Friday, March 07, 2008

The African Dream

"What does the future hold in store for us in the Congo? It certainly holds victory, but a distant one."
When I got to college I found out that Che Guevara, Fidel Castro's right hand man, had been to the Congo. 

The Sixties were a decade that saw the assassination of far too many of that epoch's revered figures: John F. Kennedy, Malcolm X, Martin Luther King Jr, Robert Kennedy, Medgar Evers, Fred Hampton and Che Guevara himself. 
Guevara traveled to the center of the world in '65 with little preparation and grand aspirations in the wake of what was quite possibly the greatest individual loss to the African continent. 

One of the first assassinations of the Sixties, and the one assassination I intentionally neglected to mention above, was that of Patrice Lumumba, the first Prime Minister of the then Republic of the Congo (now the Democratic Republic of the Congo). 

Bordering nine different countries, the Congo should be the great hub of African commerce. There should be a sophisticated system of highway roads and railways all leading to the center of that country.  Flights to South Africa should have layovers at Lumumba International Airport. The 2032 Olympics should take place in Kinshasa.

Instead, there has been a war that has claimed the lives of millions. In fact, the sheer magnitude of the Second Congo War has earned it the dual title of Africa's World War and the Great War of Africa.

Who knows what the fate of Central Africa would have been had Lumumba still been alive or if Che Guevara's attempt to stifle imperialism and neo-colonialism in the African continent would have been successful.

Che's flaw was that he believed in the omnipotence of force-particularly the use of violence to enact change. And I can't fault the brother for believing this as the history of all revolutionary struggle is evidence enough to support his modus operandi.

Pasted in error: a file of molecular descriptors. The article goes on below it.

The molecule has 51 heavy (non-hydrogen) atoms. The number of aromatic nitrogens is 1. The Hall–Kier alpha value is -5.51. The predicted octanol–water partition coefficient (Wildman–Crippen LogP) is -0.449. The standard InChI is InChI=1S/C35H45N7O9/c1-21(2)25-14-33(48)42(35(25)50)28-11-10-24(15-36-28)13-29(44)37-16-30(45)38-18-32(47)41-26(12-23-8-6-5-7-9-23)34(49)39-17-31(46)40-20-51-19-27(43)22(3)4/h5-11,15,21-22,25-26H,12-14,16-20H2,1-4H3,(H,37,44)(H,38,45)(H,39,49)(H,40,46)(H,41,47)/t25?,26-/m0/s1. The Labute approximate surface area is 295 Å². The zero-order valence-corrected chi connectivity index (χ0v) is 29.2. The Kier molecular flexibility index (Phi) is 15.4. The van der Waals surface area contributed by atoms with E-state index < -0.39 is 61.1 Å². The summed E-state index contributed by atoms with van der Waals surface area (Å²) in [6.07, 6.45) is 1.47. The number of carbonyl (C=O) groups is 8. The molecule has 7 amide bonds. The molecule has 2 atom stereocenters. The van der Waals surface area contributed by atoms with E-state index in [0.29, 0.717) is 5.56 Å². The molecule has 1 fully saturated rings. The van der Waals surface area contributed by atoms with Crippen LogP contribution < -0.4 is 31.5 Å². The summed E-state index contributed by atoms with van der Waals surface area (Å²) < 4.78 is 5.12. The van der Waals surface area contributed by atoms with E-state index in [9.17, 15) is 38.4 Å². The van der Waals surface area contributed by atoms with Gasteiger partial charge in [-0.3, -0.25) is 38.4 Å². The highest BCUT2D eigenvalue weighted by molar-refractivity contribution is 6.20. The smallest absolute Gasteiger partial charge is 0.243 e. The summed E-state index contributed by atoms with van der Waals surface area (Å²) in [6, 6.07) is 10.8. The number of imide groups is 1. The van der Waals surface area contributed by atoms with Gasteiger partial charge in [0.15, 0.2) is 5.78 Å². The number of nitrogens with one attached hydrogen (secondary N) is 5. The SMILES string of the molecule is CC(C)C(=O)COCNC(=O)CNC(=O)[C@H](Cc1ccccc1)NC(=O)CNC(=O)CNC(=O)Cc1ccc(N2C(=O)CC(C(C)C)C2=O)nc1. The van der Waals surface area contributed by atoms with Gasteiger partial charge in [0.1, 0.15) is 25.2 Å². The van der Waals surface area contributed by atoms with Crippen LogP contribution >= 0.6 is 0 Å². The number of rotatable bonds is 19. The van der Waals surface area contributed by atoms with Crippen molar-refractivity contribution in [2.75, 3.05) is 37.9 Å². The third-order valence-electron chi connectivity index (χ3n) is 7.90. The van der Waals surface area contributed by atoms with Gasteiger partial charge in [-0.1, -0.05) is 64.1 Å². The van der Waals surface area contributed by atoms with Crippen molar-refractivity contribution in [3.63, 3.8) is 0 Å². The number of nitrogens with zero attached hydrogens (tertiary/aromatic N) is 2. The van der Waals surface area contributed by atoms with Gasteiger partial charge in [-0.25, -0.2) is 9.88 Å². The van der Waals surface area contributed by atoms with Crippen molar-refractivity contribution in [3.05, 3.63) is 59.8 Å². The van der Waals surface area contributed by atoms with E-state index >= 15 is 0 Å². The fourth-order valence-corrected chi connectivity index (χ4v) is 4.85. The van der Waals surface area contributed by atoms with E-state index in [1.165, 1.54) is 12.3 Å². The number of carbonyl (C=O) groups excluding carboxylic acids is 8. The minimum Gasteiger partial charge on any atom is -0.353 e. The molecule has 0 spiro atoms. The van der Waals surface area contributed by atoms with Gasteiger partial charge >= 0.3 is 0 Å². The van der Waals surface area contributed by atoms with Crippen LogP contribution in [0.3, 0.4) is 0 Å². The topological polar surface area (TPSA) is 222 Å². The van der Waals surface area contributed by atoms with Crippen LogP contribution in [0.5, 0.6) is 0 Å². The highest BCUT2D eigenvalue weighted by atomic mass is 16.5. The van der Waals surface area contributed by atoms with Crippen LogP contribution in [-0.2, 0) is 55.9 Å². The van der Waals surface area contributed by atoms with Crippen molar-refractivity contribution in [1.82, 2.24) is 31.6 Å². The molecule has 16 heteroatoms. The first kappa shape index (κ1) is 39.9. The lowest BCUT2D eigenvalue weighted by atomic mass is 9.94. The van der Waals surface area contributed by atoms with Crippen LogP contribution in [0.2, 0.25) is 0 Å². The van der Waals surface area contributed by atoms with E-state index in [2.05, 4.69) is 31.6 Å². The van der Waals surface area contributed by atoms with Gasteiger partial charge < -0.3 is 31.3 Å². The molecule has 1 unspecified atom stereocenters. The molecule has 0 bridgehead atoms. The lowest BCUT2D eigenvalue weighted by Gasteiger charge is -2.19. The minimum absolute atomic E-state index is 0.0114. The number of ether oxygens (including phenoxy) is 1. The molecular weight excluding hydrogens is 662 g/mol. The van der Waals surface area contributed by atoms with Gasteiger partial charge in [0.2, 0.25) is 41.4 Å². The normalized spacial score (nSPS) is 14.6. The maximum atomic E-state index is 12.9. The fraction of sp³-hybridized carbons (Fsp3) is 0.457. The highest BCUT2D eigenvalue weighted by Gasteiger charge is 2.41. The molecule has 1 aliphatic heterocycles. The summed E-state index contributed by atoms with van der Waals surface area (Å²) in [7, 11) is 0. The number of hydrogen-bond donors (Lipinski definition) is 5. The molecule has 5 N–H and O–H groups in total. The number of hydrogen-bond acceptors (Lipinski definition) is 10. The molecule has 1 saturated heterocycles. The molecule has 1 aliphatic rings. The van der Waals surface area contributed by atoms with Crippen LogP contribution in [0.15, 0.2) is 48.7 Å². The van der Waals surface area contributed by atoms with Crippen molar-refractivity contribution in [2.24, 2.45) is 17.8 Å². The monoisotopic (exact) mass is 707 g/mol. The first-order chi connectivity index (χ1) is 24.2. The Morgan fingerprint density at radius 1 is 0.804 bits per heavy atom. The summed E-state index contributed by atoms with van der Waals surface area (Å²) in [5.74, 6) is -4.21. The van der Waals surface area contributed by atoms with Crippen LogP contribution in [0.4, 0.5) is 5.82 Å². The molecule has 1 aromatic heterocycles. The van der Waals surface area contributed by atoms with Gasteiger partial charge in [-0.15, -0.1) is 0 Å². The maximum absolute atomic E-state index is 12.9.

My point is not to point out his missteps, however, nor offer what I believe he could have done to be more effective, at least not in this post. 

Besides, Guevara analyzes the Revolutionary War and its failure in the epilogue of his diaries. His insights and self-evaluation are profoundly reflective and almost foretelling.

I do want to offer a few quotes that struck me when I picked up this book a second time, however.

In describing one of his first attempts to rally the Congolese Freedom Fighters, Guevara writes, 

"I spoke to them of the fundamental importance which the Congo liberation struggle had in our eyes. Victory would be continental in its reach and its consequences. "

When the fighters did not react positively to this idea of fighting a war to "liberate another country," Guevara writes,

"I tried to show them that we were talking not of a struggle within fixed frontiers, but of a war against the common enemy, present as much in Mozambique as in Malawi, Rhodesia or South Africa, the Congo or Angola. No one saw it like that."

Finally, there's this gem from his epilogue that I've transcribed here for your reading pleasure. It truly captures what I believe is at the crux of the Congo's current plight.

"In Africa, especially the part called Black Africa because of the colour of people's skin, you can follow a long chain from primitive communism to dots on the map where there are a proletariat and a developing bourgeoisie. In keeping with the new imperialist plan of action, there is no opposition of any kind between the national bourgeoisies and the neo-colonial powers. Each individual country, when drawing up its plan for the liberation struggle, must start by treating as its enemies not only the imperialists and the layers on which their strength is based (such as the surviving colonial armies and, more dangerous still, the colonial mentality of their officers), but all the noveaux riches, importers and emergent industrialists who are closely linked to monopoly capital in the form of bureaucratic capitalism."

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